Okay, this van never appeared on the nudge nudge wink wink TV show, although it did regularly tour car shows. Revell (the car model guys) commissioned Rod Powell of Salinas, California, to retool a 1977 Chevy van to their specifications, which included hidden compartments for guns and handcuffs (kinky), a mini-wine cellar and lots and lots of plush pink upholstery. Once completed, the van toured car shows across the U.S. and Canada, for years, and Revell sold a ton of kits.
Not only was this annoyingly-smug Vegas P.I. surrounded by beautiful women, but he got to tool around in this cherry classic automobile. Pretty soon, half the TV eyes were tailing suspects in mint condition collector's cars..
Well, actually, it's Robin Masters' Ferrari. And it's bright red. Just the thing for tooling around Hawaii, incognito. The kit promised an "opening rear hatch with a highly detailed engine,"pop up headlights," "steerable wfront wheels," and "Michelin rubber tires," and came "molded in red and black plastic."
Built from Manta Montage, on a base chassis is from a VW and the engine from a VW-Porsche 914, made this light-weight car very, very fast indeed. There was a second version of the Coyote, used in the secondd anfd third seasons, which was based on a DeLorean.
1:25 scale model of the jet-black 1965 Stingray Coupe driven by Ray in NBC's short-lived series.. Arguably the coolest car of all 80's television (sorry "KITT") The box featured series star Nick Mancuso on the cover, and came molded in black. Of course. Another hard to find treasure.
CAR THAT SHOULD HAVE HAD KITS
Of course, if the kit of the Kookie Mobile listed (and pictured) above did actually exist, it automatically becomes the Great White Whale of collectible P.I. TV/model car tie-ins.
But there are several other really cool cars featured in private eye TV shows, books and films that really should have had kits. Hell, I'd be willing to settle for photos of some really good scratch-built versions. Anyone?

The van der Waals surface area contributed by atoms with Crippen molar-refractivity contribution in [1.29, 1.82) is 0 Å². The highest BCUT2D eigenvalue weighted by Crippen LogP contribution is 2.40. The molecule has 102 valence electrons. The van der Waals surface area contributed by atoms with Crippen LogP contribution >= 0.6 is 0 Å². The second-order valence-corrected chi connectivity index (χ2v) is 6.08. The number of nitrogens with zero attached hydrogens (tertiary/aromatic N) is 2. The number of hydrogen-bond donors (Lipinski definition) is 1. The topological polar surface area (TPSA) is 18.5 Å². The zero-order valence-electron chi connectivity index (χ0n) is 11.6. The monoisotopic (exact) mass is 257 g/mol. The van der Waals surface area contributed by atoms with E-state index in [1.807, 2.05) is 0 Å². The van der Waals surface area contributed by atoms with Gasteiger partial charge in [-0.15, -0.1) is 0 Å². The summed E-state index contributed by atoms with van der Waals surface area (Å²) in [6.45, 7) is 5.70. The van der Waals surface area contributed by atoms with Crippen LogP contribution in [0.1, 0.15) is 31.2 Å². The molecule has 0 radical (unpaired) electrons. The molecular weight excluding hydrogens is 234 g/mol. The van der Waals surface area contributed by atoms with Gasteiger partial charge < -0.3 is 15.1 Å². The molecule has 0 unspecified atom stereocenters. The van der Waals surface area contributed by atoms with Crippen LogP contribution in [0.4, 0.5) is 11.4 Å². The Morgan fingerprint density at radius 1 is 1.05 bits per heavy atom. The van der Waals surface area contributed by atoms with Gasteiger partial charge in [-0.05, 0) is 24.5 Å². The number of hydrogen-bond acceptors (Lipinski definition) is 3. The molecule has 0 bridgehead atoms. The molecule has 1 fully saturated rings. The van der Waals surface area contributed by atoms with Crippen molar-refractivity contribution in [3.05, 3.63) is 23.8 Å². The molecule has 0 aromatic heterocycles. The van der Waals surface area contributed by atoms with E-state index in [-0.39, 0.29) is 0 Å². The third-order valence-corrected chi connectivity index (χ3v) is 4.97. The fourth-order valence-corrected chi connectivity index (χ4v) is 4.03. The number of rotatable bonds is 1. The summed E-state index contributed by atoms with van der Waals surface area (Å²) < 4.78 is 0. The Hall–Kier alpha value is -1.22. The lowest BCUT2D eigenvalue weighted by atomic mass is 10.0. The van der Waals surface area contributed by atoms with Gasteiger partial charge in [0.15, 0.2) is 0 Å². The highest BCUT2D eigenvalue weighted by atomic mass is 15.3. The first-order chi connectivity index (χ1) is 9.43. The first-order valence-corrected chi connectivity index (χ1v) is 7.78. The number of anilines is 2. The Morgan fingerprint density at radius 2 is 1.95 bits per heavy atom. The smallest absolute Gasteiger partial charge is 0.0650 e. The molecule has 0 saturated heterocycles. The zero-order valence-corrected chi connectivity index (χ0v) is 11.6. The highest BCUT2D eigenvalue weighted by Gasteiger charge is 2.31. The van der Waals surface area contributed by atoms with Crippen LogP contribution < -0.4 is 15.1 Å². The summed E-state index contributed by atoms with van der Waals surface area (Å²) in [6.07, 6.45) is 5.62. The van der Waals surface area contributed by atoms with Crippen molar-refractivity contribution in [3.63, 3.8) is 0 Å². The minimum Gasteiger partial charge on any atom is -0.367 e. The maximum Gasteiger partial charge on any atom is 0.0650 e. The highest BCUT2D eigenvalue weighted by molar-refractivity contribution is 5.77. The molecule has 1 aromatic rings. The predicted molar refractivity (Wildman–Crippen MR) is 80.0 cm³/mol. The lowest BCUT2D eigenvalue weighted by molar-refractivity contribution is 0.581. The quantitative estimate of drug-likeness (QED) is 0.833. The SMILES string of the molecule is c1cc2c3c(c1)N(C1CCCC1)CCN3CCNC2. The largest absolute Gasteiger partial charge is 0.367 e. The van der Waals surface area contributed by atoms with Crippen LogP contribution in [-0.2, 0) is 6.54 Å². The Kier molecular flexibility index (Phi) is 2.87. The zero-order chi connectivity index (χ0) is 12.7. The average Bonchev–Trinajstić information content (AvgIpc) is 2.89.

The most preposterous of P.I. vehicles is this bastardized 1936 Rolls Royce, converted into a pickup truck, of all things, painted an ungodly blue, and named after McGee's fourth grade teacher who apparently had hair the same colour.
A battered Volkswagen Bug that's been around the block a few times, but somehow the spunky little thing just keeps on chuggin'. Sorta like Kinsey.
Seldom seen (because it was rarely running) beat-up old Austin-Healey Sprite was as much a part of this most contrary of P.I. shows as the girls he didn't get, the cases he didn't solve, and the answers he never found. The car frequently wouldn't even start, and when it did it had a nasty habit of breaking down at inopportune times. In keeping with the theme of the show, perhaps this one should be bought and purchased but never finished.
Perhaps the most famous P.I. car of them all. Originally a gold-coloured 1974 (although it was frequently updated) Pontiac Firebird, license number 853OKG. Jimbo's chief investigative tool, it seemed, regularly crashed, trashed and involved in high speed chases. Some shows, it probably deserved bigger billing than some of the "guest stars."
Just in case people didn't notice him already, it's painted a painfully bright canary yellow.
Well, actually Uncle Sandor's 1953 Buick, but Stephanie's mother insists on her using this obnoxious, bloated, conspicuous behemoth. Suffice it to say it's never Stephanie's first choice.
JJ's flashy limo comes equipped with steer horns on the hood and a horn that plays "The Eyes of Texas." The perfect vehicle for melting into the crowd.
Some Hot Wheels of Some Hot Eyes. Even more cool cars, including some that WEREN'T model kits
Treasures from the Past
Some Classic Private Eye & Detective Board Games
Some Early P.I. Videogames
Puzzles and Other P.I. Games
Preliminary list respectfully compiled by Kevin Burton Smith, with a really, really big and heartfelt shout-out to John Boyle. Anyone who has info, photos or illustrations of any of these cars (or of the possible models or toys they inspired) are urged to contact Kevin.